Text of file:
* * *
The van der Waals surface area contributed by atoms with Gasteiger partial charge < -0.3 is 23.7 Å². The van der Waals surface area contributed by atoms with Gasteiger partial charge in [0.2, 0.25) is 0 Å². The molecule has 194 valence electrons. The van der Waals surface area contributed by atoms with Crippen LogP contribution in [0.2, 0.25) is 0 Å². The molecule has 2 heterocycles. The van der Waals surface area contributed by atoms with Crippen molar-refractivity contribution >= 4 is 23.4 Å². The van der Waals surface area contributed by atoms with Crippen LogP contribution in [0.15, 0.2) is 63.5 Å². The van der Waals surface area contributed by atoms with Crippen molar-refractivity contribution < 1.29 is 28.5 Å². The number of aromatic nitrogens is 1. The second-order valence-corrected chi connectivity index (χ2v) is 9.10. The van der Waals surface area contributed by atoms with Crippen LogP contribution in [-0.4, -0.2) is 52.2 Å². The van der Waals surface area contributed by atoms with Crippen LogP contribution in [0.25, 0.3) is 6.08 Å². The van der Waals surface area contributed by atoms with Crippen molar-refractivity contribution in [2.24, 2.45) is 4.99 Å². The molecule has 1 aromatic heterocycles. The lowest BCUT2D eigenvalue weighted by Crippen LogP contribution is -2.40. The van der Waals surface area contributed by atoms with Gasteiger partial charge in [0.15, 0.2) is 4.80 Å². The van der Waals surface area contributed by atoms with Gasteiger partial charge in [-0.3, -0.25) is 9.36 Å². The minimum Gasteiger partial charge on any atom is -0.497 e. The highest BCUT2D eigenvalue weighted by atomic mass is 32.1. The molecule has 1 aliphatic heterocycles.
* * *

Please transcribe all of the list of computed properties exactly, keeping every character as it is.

The van der Waals surface area contributed by atoms with Gasteiger partial charge < -0.3 is 23.7 Å². The van der Waals surface area contributed by atoms with Gasteiger partial charge in [0.2, 0.25) is 0 Å². The molecule has 194 valence electrons. The van der Waals surface area contributed by atoms with Crippen LogP contribution in [0.2, 0.25) is 0 Å². The molecule has 2 heterocycles. The van der Waals surface area contributed by atoms with Crippen molar-refractivity contribution >= 4 is 23.4 Å². The van der Waals surface area contributed by atoms with Crippen LogP contribution in [0.15, 0.2) is 63.5 Å². The van der Waals surface area contributed by atoms with Crippen molar-refractivity contribution < 1.29 is 28.5 Å². The number of aromatic nitrogens is 1. The second-order valence-corrected chi connectivity index (χ2v) is 9.10. The van der Waals surface area contributed by atoms with Crippen LogP contribution in [-0.4, -0.2) is 52.2 Å². The van der Waals surface area contributed by atoms with Crippen LogP contribution in [0.25, 0.3) is 6.08 Å². The van der Waals surface area contributed by atoms with Crippen molar-refractivity contribution in [2.24, 2.45) is 4.99 Å². The molecule has 1 aromatic heterocycles. The lowest BCUT2D eigenvalue weighted by Crippen LogP contribution is -2.40. The van der Waals surface area contributed by atoms with Gasteiger partial charge in [0.15, 0.2) is 4.80 Å². The van der Waals surface area contributed by atoms with Gasteiger partial charge in [-0.3, -0.25) is 9.36 Å². The minimum Gasteiger partial charge on any atom is -0.497 e. The highest BCUT2D eigenvalue weighted by atomic mass is 32.1. The molecule has 1 aliphatic heterocycles.